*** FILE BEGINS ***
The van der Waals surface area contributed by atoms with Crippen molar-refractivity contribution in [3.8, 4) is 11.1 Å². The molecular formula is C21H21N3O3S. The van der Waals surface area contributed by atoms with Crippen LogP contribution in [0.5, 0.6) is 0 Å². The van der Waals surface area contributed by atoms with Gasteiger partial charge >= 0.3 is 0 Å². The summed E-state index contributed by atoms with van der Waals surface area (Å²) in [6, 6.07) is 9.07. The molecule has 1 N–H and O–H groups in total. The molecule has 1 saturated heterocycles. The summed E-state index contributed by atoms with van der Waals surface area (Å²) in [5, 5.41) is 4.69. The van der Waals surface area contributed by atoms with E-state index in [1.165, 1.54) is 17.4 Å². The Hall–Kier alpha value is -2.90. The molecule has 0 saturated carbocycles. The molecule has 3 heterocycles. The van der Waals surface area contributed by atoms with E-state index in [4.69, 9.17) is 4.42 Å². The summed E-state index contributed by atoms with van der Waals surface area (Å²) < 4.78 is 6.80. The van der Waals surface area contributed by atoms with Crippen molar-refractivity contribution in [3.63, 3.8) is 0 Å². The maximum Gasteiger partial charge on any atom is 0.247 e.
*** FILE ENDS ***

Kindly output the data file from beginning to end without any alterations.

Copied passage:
The van der Waals surface area contributed by atoms with Crippen molar-refractivity contribution in [3.8, 4) is 11.1 Å². The molecular formula is C21H21N3O3S. The van der Waals surface area contributed by atoms with Crippen LogP contribution in [0.5, 0.6) is 0 Å². The van der Waals surface area contributed by atoms with Gasteiger partial charge >= 0.3 is 0 Å². The summed E-state index contributed by atoms with van der Waals surface area (Å²) in [6, 6.07) is 9.07. The molecule has 1 N–H and O–H groups in total. The molecule has 1 saturated heterocycles. The summed E-state index contributed by atoms with van der Waals surface area (Å²) in [5, 5.41) is 4.69. The van der Waals surface area contributed by atoms with E-state index in [1.165, 1.54) is 17.4 Å². The Hall–Kier alpha value is -2.90. The molecule has 0 saturated carbocycles. The molecule has 3 heterocycles. The van der Waals surface area contributed by atoms with E-state index in [4.69, 9.17) is 4.42 Å². The summed E-state index contributed by atoms with van der Waals surface area (Å²) < 4.78 is 6.80. The van der Waals surface area contributed by atoms with Crippen molar-refractivity contribution in [3.63, 3.8) is 0 Å². The maximum Gasteiger partial charge on any atom is 0.247 e.